1999. Robert Southey to Robert Gooch, 15 December 1811 *
Keswick. Dec. 15. 1811.
My dear Gooch
I have a letter from Wm Taylor of a dismal character.  After stating the sum of their losses he says “we cannot subsist, in our contracted shape, on the interest of what remains. The capital will last our joint lives, but I shall be abandoned at once to solitariness & penury. To what can I look forwards, but to a voluntary interment in the same grave with my parents? O that nature would realize this most convenient doom.” 
Now my reason for transcribing this passage to you is, because it has made a deep impression on me, & haunts me when I lie down at night. You know more of Norwich than I do, & more of Wm Taylors connections. Who is most in his confidence? Is it Dr Sayers? – I thought of writing directly to him, but was withheld by a suspicion that there is no great warmth of heart about him. But what I would say to the person who may be most likely to enter into my x wishes is that Wm Taylors friends should raise such an annuity for him, as would secure him from penury, & at once relieve his mind from the apprehension of it: – either raising xx xxxx a sum sufficient to purchase it (the best way because the least liable to accidents) – or by yearly contributions, – Dr S. (xx any other the fittest person) receiving & regularly paying it, & he never knowing particularly from whence it comes, but merely that it is his. The former plan is the best, because in that case there would be only to purchase the annuity & put the security into his hands, – & this might be done without any person appearing in it, – the office transmitting him the xxx necessary documents. – This of course is a thing upon which the very wind must not blow. Ten years hence, or perhaps five, if the fir least desirable of these plans should be found most practicable, you & Harry may be able to cooperate in it.  I am ready now, either with a yearly ten pounds, or with 50 at once: – if more were in my power more should be done. But if his friends do not love him well enough to secure him at least 100£ a year, one way or the other, – the world is worse than I thought it.
To whom shall I write to propose this? – At one time I thought of Mrs John Taylor, that she might chuse the fittest person to take upon himself the business.  Is Pitchford  a fitter man than Sayers, – I doubt Sayers’s constitutional indolence – & yet he is Wm T’s oldest friend. Give me your advice, & no time shall be lost.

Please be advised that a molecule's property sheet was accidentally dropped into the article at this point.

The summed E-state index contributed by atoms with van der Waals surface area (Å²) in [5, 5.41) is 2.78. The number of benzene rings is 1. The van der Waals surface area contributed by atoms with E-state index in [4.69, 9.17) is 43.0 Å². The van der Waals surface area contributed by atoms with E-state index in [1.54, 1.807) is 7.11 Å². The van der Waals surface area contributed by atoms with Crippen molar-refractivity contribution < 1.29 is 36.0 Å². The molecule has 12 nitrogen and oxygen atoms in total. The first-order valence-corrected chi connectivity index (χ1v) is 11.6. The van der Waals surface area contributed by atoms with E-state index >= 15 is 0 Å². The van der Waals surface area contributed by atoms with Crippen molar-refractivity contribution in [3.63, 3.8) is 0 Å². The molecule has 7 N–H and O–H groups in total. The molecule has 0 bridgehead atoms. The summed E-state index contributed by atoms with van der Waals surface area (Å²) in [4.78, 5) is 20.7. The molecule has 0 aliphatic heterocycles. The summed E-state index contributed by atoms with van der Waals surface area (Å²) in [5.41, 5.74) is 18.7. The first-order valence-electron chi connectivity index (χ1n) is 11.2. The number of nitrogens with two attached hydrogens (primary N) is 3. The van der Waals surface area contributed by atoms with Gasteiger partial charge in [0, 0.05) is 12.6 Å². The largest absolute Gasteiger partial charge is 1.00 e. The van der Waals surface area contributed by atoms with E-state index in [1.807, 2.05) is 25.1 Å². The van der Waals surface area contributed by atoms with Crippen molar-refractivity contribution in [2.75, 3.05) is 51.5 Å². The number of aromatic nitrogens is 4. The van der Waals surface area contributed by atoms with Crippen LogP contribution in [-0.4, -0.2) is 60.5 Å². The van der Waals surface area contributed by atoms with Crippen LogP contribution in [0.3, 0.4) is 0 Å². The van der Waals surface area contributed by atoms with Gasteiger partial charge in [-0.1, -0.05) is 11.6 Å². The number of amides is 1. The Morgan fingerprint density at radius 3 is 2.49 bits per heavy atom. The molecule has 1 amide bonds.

Thank you for your letter. If Sharps intelligence were to prove true, & I were to have the honour of being introduced to the Serjeant at Arms  it would do the Register much good & me no other harm that that of bringing me to London in the spring xxx beginning of the year instead of in the fall of the leaf.  It would be pleasant enough to stand at the Bar of the House & read my own justification, pleading privilege of history against privilege of parliament.
You do not say whether you have seen Sharon Turner, – that introduction was the best I could give you, because I thought it would give you a friend, – you could not fail to esteem & love Turner when you knew him. He is the happiest man I have ever known, – & that could not be the case unless he were a very wise as well as a very good one.
There are a good many large G.s staring me in the face in my xx memoranda-papers in different books – denoting so many Goochiana’s. You shall have a sheet full of them hereafter, – I am just now finishing an enlargement of my book of Bell & the Dragon to be printed seperately, with all the stitchers inserted which were before suppressed, & a considerable number of new ones embroidered on.  [closing line and signature cut off]
* Address: To/ Dr Gooch/ 64. Aldermanbury/ London
Stamped: KESWICK/ 298
Postmark: E/ 18 DE 18/ 1811
Endorsement: Decr. 15th. 1811
Watermark: IPING/ 1806
MS: Bodleian Library, MS Don. d. 86
Previously published: Charles Cuthbert Southey (ed.), Life and Correspondence of Robert Southey, 6 vols (London, 1849–1850), III, pp. 322–323 [in part]. BACK
 The financial crisis, caused by a series of risky investments made by Taylor’s father, William Taylor Senior (1731/2–1819), came to a head in 1811. The Taylors had to move to a smaller house in King Street, Norwich, and were financially pressed. BACK
 Henry Herbert Southey wrote himself to Taylor on 13 January 1812, offering financial help, which was refused; see J. W. Robberds (ed.), A Memoir of the Life and Writings of the Late William Taylor of Norwich, 2 vols (London, 1843), II, pp. 367–369. BACK
 Francis John Colman, serjeant-at-arms (i.e. the chief law enforcement officer in the Houses of Parliament) from 1805–1811. He died in Portugal on 12 December 1811. His successor was John Clementson (1780–1856), who served in a temporary capacity from January–March 1812, when the post went to Henry Seymour (1778–1844), who held it until 1835. BACK
 A long aside in the Edinburgh Review, 18 (August 1811), 420–423n, had questioned whether the ‘virulent personal abuse … levelled at the most respectable members of the Legislature’ in the Edinburgh Annual Register was in breach of Parliamentary privilege and hinted that action against the author and publishers might be taken. In the event, the Edinburgh Review’s suggestion was not acted on. BACK
 Pedro Ponce de Leon (1520–1584), a Spanish Benedictine, believed to have devised the first method for teaching deaf-mutes to speak and write. Details of this were either not recorded or were subsequently lost. BACK
 The Origin, Nature, and Object of the New System of Education (1812), an expansion of Southey’s appraisal of the educational systems advocated by Andrew Bell and Joseph Lancaster (the ‘Dragon’), Quarterly Review, 6 (October 1811), 264–304. Southey had complained to John Murray, 23 October 1811, about the ‘curtailment’ by the editors of his original article; see Southey to John Murray 23 October 1811, Letter 1971. BACK